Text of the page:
- College Life
Evidence of the exchange of books as gifts between scholars is to be found in several volumes in St John's associated with Roger Ascham. These comprise four volumes given by Ascham, each bearing a dedicatory epistle of several pages in his fine handwriting, as well as one given to him. The volumes he gave were destined for three recipients. Two were given in 1554 to Cuthbert Tunstall (1474-1559), initially envoy to the Duke of Burgundy, and later Bishop of Durham, who survived the reigns and changing religious alliegances of four Tudor monarchs. A year later Ascham gave another copy of one of these texts, Jeronimo Osorio's De nobilitate civili, to Cardinal Reginald Pole (1500-1558), who at that time was involved in the removal and trial of the protestant Archbishop Cranmer following the accession of Mary, and who took over the vacant seat later that year. In 1566 a copy of Carlo Sigonio's De republica Atheniensium was given to Bartholomew Dodington (1535/6-1595), a noted Greek scholar, who like Ascham also attended St John's. The Library also possesses a copy of Hesychius's Greek dictionary (1521) bearing an undated inscription to Ascham by the humanist scholar and royal tutor, Sir John Cheke (1514-1557).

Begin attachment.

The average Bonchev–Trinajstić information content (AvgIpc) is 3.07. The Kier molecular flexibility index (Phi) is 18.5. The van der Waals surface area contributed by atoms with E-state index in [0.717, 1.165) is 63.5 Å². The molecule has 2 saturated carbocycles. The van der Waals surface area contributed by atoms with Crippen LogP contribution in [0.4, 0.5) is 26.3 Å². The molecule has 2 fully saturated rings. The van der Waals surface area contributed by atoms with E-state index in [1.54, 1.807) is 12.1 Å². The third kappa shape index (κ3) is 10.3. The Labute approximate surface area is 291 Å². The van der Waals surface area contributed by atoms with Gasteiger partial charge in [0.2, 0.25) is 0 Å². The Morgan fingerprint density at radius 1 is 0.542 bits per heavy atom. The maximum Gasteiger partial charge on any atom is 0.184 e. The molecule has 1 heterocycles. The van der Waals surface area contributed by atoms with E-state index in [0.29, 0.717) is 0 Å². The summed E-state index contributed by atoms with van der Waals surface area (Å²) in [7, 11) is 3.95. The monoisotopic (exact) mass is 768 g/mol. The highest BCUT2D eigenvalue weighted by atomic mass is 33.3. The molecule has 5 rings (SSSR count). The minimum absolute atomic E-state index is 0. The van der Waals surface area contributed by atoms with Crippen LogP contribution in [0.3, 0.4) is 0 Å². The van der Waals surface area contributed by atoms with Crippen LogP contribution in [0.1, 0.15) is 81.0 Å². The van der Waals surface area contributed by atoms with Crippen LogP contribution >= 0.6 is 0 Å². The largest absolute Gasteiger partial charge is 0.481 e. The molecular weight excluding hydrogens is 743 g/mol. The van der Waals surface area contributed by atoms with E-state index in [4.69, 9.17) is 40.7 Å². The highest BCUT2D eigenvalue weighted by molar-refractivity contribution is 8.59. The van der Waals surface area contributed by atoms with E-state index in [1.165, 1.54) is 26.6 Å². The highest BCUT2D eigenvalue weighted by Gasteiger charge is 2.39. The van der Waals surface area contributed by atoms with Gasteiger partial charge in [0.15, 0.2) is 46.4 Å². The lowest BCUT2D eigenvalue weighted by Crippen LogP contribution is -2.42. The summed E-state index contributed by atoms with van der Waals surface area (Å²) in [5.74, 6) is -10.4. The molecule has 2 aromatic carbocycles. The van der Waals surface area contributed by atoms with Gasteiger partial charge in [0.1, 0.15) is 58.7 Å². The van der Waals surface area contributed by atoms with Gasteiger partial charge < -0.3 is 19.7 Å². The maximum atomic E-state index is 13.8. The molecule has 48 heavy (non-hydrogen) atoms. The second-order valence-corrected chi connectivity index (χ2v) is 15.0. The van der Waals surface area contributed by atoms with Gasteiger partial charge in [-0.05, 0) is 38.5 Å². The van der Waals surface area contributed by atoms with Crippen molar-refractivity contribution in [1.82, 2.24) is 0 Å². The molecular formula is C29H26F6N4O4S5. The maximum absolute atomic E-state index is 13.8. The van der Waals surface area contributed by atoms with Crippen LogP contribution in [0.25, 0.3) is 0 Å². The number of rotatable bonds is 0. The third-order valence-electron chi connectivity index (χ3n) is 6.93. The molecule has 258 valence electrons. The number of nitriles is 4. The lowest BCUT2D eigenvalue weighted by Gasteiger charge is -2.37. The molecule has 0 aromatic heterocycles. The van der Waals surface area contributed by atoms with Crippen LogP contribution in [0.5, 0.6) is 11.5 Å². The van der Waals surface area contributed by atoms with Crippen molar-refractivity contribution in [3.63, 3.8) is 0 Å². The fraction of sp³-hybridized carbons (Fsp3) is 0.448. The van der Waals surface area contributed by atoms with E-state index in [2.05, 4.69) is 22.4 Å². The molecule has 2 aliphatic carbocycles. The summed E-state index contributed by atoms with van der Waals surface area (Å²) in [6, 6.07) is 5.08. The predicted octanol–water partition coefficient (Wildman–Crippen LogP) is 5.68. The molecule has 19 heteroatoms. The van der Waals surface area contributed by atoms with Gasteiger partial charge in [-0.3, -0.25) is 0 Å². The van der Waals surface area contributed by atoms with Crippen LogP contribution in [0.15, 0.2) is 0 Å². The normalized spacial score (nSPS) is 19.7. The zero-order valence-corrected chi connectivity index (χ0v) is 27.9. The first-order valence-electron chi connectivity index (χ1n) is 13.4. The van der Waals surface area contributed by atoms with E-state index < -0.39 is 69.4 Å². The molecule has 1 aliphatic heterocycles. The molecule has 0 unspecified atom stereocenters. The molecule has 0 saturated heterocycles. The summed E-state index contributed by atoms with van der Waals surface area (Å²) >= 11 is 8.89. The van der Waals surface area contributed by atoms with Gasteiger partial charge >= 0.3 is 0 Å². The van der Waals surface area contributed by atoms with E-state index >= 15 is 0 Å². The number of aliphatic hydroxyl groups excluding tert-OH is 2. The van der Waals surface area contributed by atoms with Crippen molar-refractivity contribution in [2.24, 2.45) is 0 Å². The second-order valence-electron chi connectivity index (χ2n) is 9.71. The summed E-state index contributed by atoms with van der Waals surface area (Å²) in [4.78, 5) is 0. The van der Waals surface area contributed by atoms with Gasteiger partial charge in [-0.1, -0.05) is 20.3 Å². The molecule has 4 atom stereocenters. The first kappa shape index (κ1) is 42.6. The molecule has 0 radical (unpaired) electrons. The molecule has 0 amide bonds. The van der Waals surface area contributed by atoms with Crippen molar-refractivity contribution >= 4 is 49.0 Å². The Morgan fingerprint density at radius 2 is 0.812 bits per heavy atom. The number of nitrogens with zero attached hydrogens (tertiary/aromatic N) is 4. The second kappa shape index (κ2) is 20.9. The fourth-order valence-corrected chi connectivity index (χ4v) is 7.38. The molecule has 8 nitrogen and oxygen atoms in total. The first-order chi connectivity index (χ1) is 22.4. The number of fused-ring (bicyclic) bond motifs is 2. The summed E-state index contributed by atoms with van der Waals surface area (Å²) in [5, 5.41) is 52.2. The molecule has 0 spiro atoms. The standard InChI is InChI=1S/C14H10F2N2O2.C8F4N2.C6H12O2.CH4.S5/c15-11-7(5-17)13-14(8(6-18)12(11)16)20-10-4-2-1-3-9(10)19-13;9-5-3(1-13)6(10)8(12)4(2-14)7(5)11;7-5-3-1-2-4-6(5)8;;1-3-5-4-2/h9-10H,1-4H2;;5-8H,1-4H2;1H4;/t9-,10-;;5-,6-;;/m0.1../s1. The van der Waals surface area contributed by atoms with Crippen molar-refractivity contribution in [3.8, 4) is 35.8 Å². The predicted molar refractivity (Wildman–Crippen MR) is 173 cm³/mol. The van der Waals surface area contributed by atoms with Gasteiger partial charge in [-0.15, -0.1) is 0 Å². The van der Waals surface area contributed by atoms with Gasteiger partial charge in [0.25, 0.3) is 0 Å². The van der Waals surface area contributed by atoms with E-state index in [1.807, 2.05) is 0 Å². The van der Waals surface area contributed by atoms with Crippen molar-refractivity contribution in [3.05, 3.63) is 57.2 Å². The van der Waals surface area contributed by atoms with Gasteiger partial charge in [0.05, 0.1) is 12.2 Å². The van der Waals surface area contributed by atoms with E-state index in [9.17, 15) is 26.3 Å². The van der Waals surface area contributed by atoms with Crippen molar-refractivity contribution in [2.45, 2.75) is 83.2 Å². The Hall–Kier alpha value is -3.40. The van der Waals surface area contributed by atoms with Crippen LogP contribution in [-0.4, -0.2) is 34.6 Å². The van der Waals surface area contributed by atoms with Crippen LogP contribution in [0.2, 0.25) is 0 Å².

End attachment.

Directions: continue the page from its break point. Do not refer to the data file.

Ascham distinguished himself in classics at St John's and became a fellow in 1534, Tutor to Princess Elizabeth in 1548, Latin Secretary to Queen Mary in 1553 (in which position he was specially permitted to continue in his profession of Protestantism), and Private Tutor to Queen Elizabeth in 1558. The beauty of his handwriting brought him employment as the writer of official letters on behalf of Cambridge University. In 1545 he published Toxophilus, a treatise on archery, in which he had considerable skill. Toxophilus is still honoured by archers as the seminal treatise on their sport, and by literary historians as the most successful of early attempts to write a formal prose discourse in English. Ascham's Scholemaster, one of the most influential of Tudor treatises on education, was published posthumously in 1570.